For the Love of Wheat: Don Keesling hands down industry passion to next generation

Posted October 20, 2014

As we sat down to chat at the family dinner table outside Chase, Kansas, on a drizzling day, Don Keesling shared his signature line. 

Photo: Keeslings around dinner table, 1998, Credit:  Kansas State Historical Society.
“I used to say, I have three loves: My Lord, my wife and wheat,” he proclaimed. “And all of them keep me busy.”

Surrounded by son Doug, daughter-in-law TJ, and granddaughter Opal (grandsons Chase and Colby were at school), I suspect that list has grown. But, there is no doubting this lifetime industry leader’s passion for wheat or that he has passed that love to the next generation. 

A Sudden Start

Transitions for the Keesling family have not always been easy. In high school, Don started farming with his father Walter after his uncle passed away unexpectedly. Unable to do extracurricular activities, Don instead worked with his father to grow and clean seed wheat, which they bagged and sold to neighbors, along with sorghum, clover and alfalfa seed. 

With the income he earned, Don attended Kansas State Agricultural College, now Kansas State University. In a special program that required 47 credits over two years, he tackled up to 27 credits a semester. 

“I was anxious to get back to farming, so I crammed in as much learning as possible,” he confessed. “There were no advisors or counselors that told me no.” 


Don had a strong drive to learn more about wheat. He paid his dues each year to the Kansas Association of Wheat Growers (KAWG), but was not highly engaged until he went with a neighbor to the National Association of Wheat Growers convention in Wichita. 

Despite a terrible blizzard that snowed the entire convention in, Don said after the meetings, “I was hooked.” 

Don eventually joined the KAWG board, serving on the transportation, wheat breeding and research committees. He took extra time to meet with the K-State wheat breeders and understand the lines and traits they were developing. 

Back on the Farm

Photo: Don Keesling, 1998. Credit:  Kansas State Historical Society.
Don implemented that research into his own operation. For a while, he grew hybrid wheat, but with the technology at that time, the wheat “could not get the economic yield advantage needed to make a profitable year-after-year venture.” 

He also was an early advocate for hard white wheat. Don served as chair on the ad hoc committee that KAWG formed to discuss hard white wheat as well as chairing a wider industry task force from 1984 to 1988. When that task force officially became the American White Wheat Producers Association (AWWPA) in 1988, he served as president for eight years. Today, AWWPA is Farmer Direct Foods, Inc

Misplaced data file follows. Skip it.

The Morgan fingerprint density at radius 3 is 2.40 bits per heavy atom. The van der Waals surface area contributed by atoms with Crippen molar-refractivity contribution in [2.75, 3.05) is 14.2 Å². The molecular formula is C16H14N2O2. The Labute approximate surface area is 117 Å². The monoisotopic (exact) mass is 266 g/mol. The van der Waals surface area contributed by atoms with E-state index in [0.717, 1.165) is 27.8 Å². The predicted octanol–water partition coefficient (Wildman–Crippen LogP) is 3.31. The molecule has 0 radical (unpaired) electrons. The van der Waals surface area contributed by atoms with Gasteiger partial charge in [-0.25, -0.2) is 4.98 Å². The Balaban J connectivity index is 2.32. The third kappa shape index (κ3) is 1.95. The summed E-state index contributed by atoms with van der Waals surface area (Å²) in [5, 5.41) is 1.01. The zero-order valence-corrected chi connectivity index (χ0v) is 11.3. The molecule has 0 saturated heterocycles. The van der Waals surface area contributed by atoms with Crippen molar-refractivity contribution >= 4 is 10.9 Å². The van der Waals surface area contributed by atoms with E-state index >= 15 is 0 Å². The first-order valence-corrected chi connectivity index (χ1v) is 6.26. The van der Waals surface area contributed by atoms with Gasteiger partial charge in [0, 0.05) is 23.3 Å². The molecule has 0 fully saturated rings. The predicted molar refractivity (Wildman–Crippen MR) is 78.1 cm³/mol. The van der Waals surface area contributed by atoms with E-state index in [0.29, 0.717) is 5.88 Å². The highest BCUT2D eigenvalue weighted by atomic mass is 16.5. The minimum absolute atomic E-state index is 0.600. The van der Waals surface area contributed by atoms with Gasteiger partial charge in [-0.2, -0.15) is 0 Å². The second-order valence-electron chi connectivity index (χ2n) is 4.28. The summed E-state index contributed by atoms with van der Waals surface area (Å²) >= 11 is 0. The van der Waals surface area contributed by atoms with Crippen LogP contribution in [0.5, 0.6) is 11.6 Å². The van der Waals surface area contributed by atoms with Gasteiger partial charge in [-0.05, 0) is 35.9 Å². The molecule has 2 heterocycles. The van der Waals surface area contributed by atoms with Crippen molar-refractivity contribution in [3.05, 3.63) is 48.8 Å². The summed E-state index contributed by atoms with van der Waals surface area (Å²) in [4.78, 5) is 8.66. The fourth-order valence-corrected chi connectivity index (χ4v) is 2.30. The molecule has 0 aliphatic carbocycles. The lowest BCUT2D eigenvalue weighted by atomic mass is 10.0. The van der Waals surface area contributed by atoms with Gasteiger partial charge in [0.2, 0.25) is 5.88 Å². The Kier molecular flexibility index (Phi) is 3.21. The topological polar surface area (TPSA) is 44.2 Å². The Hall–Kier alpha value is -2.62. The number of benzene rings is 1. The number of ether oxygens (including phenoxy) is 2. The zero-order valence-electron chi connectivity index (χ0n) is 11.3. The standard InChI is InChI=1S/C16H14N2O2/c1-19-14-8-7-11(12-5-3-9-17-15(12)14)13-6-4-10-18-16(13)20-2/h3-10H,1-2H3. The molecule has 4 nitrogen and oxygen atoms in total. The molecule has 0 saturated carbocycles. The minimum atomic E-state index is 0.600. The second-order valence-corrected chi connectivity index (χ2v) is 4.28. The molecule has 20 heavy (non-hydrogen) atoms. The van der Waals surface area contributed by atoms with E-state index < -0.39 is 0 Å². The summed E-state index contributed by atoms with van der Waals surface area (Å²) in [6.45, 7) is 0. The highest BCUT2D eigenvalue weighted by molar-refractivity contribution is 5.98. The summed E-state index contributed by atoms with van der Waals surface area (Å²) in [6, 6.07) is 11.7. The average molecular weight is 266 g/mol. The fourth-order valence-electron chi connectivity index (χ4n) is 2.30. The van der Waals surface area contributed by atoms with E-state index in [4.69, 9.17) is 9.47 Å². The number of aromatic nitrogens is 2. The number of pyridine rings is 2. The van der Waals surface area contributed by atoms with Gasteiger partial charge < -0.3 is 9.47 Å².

Thanks to a series of unfortunate events, primarily related to grading for newer hard red varieties like Arkan, white wheat did not take off at that time in Kansas. Don, however, grew hard white on his farm until he retired. 

Grading Challenge Accepted

The grading issues related to varieties like Arkan spurred Don to continue his wheat education. He attended both grain grading and milling programs. He worked with the 4-H crops judging teams on grain grading and routinely examined reference samples from the Kansas Crop Improvement Association.

He recalled one particular trip to the Federal Grain Inspection Service in Kansas City. Don was challenged to grade 21 control samples; he only missed three. 

The Next Generation

Photo: Jo Keesling, 1998. Credit:  Kansas State Historical Society.
As Don attended wheat industry meetings and fine-tuned his grain grading skills, his son Doug tagged along. In the process, he met children of other wheat industry leaders and together they learned about crops judging, grain grading, grain marketing and more. Through the 4-H Foundation, Don even took Doug as part of a team to the Chicago Board of Trade, where the kids were able to do mock trading on the floor. 

But, Doug admitted he had no plans of being a farmer. 

“In high school, I wanted to do everything to get away from the farm,” he said. 

That meant going to school in California, after some time at K-State, and pursuing a degree in photojournalism and then motion effects. He worked on the set of “Cheers” and at Lucasfilm Studios. 

In the early 1990s, however, his mother Jo, Don’s high school sweetheart and an active wheat industry spokesperson herself, became ill. So, Doug came home and started farming with his father and those earlier adventures started to pay off. 

“Experiences like that led me to serving on the Kansas Wheat board,” he said. “My love of wheat comes from him.” 

Photo: Doug Keesling, 2014.
Doug is now the fifth generation on the farm. Don said the economic aspects today are much riskier, with larger costs of equipment and inputs. That, combined with new technology, means the next generation of farmers also needs to stay abridged on the latest innovations available. 

Doug, a grain grader himself and a 13 year member of the Kansas Wheat board, agreed, saying, “Being proactive in groups like Kansas Wheat can bridge farmers' need for education and new technology.” 

That unending quest for learning more about wheat and how to improve it makes Keesling Farms a story worth sharing – and repeating for a sixth generation. 

by Julia Debes